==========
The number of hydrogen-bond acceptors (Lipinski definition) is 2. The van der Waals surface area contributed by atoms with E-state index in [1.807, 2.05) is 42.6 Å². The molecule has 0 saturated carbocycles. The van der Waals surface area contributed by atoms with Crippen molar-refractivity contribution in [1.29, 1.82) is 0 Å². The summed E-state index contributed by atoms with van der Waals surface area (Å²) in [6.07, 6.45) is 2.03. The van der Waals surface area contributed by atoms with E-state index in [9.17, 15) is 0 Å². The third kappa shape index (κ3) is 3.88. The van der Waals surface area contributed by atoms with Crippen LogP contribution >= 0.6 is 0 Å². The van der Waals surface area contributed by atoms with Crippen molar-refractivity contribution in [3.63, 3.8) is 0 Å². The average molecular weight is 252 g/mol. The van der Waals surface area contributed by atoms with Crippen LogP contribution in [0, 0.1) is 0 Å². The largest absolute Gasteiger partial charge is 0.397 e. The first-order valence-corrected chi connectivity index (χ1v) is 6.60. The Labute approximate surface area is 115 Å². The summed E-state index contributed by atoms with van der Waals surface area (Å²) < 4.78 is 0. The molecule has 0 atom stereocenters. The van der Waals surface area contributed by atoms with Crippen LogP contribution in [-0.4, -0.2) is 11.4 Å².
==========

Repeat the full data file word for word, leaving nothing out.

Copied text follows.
The number of hydrogen-bond acceptors (Lipinski definition) is 2. The van der Waals surface area contributed by atoms with E-state index in [1.807, 2.05) is 42.6 Å². The molecule has 0 saturated carbocycles. The van der Waals surface area contributed by atoms with Crippen molar-refractivity contribution in [1.29, 1.82) is 0 Å². The summed E-state index contributed by atoms with van der Waals surface area (Å²) in [6.07, 6.45) is 2.03. The van der Waals surface area contributed by atoms with E-state index in [9.17, 15) is 0 Å². The third kappa shape index (κ3) is 3.88. The van der Waals surface area contributed by atoms with Crippen LogP contribution >= 0.6 is 0 Å². The van der Waals surface area contributed by atoms with Crippen molar-refractivity contribution in [3.63, 3.8) is 0 Å². The average molecular weight is 252 g/mol. The van der Waals surface area contributed by atoms with Crippen LogP contribution in [0, 0.1) is 0 Å². The largest absolute Gasteiger partial charge is 0.397 e. The first-order valence-corrected chi connectivity index (χ1v) is 6.60. The Labute approximate surface area is 115 Å². The summed E-state index contributed by atoms with van der Waals surface area (Å²) < 4.78 is 0. The molecule has 0 atom stereocenters. The van der Waals surface area contributed by atoms with Crippen LogP contribution in [-0.4, -0.2) is 11.4 Å².